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Jeremy Poff

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Is education a resource that can be squandered, not by the recipient, but by the providers?

Parents and governments have finite time and money to apply to education. The education systems sometimes change on a whim with a new government, or alternatively never update.

Should we experiment more or experiment less with our children? Can we cause damage by experimenting? Can we trust the governments and schools to know what is best for our children? Should there be more choice in the education systems available?

For the expenditure, are we getting value? Is it permissible that a school can fail a child by not managing to engage them and light the fire of learning?

Parents care to differing levels and while some assume that school is just a part of growing up and the outcome is not their business, others want to be controlling the syllabus. Should some parents have more control than others?

Schools claim education is a partnership between school, parent and child. Should parents be more accountable? Has society, with it's expectation of two working parents destroyed the viability of this partnership?

Is some education frivolous? Are children leaving school with the right skills? What are important skills that are not taught? Things like balancing your bank account, lifting, stacking, where to find information, how to file a patent, how to create a database, or any skill at all. Parenting even!

Should the last year of school (regardless of leaving age) be "life skills" and provide a segue into maintaining responsibility for your actions, managing your life, sourcing the skills you need, writing down your own morals and virtues and creating a roadmap for your future desires and expectations?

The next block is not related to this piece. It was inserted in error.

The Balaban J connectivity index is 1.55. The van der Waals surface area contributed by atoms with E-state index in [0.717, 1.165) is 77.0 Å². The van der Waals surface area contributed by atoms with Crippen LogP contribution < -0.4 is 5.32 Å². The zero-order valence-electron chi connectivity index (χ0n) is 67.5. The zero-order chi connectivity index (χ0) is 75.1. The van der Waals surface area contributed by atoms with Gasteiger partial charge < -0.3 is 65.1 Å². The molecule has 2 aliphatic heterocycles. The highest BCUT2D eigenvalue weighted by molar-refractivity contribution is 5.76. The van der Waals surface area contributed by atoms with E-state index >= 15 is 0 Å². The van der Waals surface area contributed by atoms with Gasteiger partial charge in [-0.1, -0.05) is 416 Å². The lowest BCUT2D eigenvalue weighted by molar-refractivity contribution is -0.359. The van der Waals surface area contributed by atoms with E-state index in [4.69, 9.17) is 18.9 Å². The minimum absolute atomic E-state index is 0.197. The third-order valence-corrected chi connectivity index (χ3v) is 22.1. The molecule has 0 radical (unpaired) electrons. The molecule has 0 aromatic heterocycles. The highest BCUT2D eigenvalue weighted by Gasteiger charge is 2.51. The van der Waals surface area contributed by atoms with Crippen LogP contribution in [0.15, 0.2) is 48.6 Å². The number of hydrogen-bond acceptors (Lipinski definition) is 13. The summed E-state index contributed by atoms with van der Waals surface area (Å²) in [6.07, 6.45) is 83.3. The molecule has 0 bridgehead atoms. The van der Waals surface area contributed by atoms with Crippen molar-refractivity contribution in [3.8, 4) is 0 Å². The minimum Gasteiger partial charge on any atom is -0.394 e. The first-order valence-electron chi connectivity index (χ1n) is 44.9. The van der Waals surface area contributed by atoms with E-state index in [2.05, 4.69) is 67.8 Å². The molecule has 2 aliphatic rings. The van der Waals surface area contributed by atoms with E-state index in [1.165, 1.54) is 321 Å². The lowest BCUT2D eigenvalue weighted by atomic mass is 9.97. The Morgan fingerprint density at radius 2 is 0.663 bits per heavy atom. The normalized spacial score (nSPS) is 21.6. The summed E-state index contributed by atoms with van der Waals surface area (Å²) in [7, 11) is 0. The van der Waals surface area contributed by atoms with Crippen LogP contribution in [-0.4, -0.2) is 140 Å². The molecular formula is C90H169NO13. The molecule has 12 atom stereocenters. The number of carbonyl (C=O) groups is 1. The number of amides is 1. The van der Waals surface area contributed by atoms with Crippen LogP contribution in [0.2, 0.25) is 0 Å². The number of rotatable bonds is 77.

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  • Mar 6 2012: I agree, there was a lot in the bag. Essentially there are a lot of stake-holders, it's big business, and the student outcomes are really just a measure that democracies use to try and sway government policy.
    One style does not suit all students, (nor teachers), and it is diversity and free choice that will allow parents to match their child to a school.

    However too much free choice and the national outcome gets stratified. No doubt there are people who make a career of designing education systems, and good luck to them.

    There are good teachers and bad. The bad are squandering the opportunity of their students to learn.
    There are good principals and bad. The bad are squandering resources at their disposal on projects that suit their own needs rather than those of the students.
    There are good students and bad. The bad are squandering the opportunity to learn, however my question is not about the recipients, but the providers.

    I am curious that you say first that education is not a partnership and later that parents must become involved. Perhaps it is semantics, or perhaps you mean the parents should direct the schools rather than have active input into just their own child's education. However the unfortunate truth I have noticed is that some parents actually do not have any interest whatsoever in the education of their own child(ren). I wonder what/if those parents would teach/show the children if that parent had the role of educator?

    Education is more often than not crying foul, and claiming they have no money to do things. This can only be one of a few things, bad management, living beyond their means, exceptional costs in specific instances, greed, lack of extra funding from the parent community or if all schools cry foul, then an under-estimation by the government.

    The whole subject is complex, but my original question is;
    Is education a resource that can be squandered, not by the recipient, but by the providers?
    The rest is supplementary.

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